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Survivor remembers Stockton mass school shooting 35 years later and calls for change

Survivors of Cleveland Elementary School shooting in Stockton gather in remembrance
Vigil held to remember lives lost in Stockton school shooting 35 years ago 03:13

STOCKTON - Wednesday marks 35 years since five students were shot and killed and 32 others wounded at Cleveland Elementary School in Stockton. It was one of America's first mass school shootings.

The Stockton Unified School District (SUSD) said it has been committed since then to ensure no tragedy ever happens on one of its school campuses again. 

"Most children today grow up knowing that at some point they could be fleeing bullets," said Judy Weldon who survived the Cleveland Elementary School shooting. 

On January 17, 1989, Patrick Purdy wreaked havoc on the Stockton schoolyard before he turned the gun on himself.

"Mrs. Weldon he's got blood, take the next child out," said Judy. 

Judy was teaching second grade at Cleveland when three of her students were wounded. She remembers that day well and showed CBS13 the terrifying images that students drew in therapy following that day. 

"This is the part that scares me the most, the blood," said Judy as she read one of the drawings. "The shooter was here at one of the portables. The playground and where children fell near the tetherballs."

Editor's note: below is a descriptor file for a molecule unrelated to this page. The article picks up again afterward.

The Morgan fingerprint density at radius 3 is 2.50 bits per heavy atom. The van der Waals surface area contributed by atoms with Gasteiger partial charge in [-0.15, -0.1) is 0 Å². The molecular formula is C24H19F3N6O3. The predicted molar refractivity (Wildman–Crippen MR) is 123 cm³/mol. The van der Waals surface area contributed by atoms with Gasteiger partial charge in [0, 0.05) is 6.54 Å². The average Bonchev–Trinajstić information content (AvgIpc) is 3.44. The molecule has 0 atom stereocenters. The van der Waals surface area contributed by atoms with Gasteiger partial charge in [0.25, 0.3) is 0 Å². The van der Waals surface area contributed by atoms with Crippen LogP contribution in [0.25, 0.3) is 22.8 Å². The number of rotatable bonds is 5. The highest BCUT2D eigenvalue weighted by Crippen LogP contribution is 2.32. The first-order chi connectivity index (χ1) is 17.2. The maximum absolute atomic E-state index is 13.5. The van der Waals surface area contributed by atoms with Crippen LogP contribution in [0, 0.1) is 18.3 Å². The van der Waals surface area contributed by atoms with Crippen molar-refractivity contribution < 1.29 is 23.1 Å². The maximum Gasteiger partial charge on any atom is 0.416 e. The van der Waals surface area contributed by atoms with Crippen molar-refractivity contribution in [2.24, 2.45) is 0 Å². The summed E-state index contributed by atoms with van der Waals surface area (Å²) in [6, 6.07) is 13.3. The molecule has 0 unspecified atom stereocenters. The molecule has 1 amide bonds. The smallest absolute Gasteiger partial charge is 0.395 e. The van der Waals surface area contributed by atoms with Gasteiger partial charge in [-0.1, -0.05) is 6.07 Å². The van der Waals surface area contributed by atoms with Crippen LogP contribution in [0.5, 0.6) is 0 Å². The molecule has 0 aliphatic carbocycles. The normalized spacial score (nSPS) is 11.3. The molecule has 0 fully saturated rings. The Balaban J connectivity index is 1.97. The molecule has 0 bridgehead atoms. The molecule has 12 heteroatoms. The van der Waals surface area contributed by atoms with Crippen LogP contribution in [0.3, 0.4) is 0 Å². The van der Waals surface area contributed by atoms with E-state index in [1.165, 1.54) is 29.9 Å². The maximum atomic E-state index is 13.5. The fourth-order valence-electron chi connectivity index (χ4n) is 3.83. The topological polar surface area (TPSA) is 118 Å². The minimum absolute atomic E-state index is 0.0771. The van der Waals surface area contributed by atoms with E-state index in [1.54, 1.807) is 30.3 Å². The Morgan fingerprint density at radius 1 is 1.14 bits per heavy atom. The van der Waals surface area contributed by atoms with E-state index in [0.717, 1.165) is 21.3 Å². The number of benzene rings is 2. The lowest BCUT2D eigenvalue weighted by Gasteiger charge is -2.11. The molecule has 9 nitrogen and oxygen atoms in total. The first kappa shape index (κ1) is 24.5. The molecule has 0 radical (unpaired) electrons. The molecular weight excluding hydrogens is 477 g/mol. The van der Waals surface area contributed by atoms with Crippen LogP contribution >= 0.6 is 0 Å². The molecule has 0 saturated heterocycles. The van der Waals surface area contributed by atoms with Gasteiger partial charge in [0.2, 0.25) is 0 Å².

The tragedy sparked safety changes at Stockton Unified. Now every Stockton School is a closed campus, has fencing and surveillance cameras. 

Director of Communication and Media Relations at SUSD, Melinda Meza, said there will soon be emergency notification and visitor buzzer systems. 

"It's in our hearts and it's our duty to keep students, staff and teachers safe," said Meza. "Unfortunately it's not a choice, it's a must." 

Meza said some of the students who were in the school shooting have gone on to do careers in law enforcement, including one that used to work as a school police officer for SUSD. 

Cleveland Shooting Victims

"He thought of police officers as heroes because they helped him when he was that little second grader who was shot in that leg," said Meza. "Now, I call him a hero." 

Active shooter training for students and staff is the new norm, but Judy said this often leads to more trauma for children. 

"It doesn't make me feel at peace because there will always be a gunman," said Judy. 

Seeing more school shootings since then sometimes makes her feel hopeless, but is not giving up on trying to change gun laws. 

"We need legislatures who are sensitive to the impact of gun violence," Judy said. "The proliferation of these kinds of weapons is shocking." 

Judy has dedicated the past 35 years of her life to meeting with people impacted by gun violence to exchange stories and find healing. 

"It's amazing when you sit down across the table working with someone else who has been impacted," Judy said. 

She is asking people to put themselves in the shoes of the five children who never got to go home 35 years ago. 

"We're putting our children's psyche at risk the more violence occurs," said Judy. 

On Wednesday evening, Cleveland School Remembers hosted a vigil at Central United Methodist Church on Pacific Avenue in Stockton in commemoration of the shooting and to honor all the lives lost from gun violence. 

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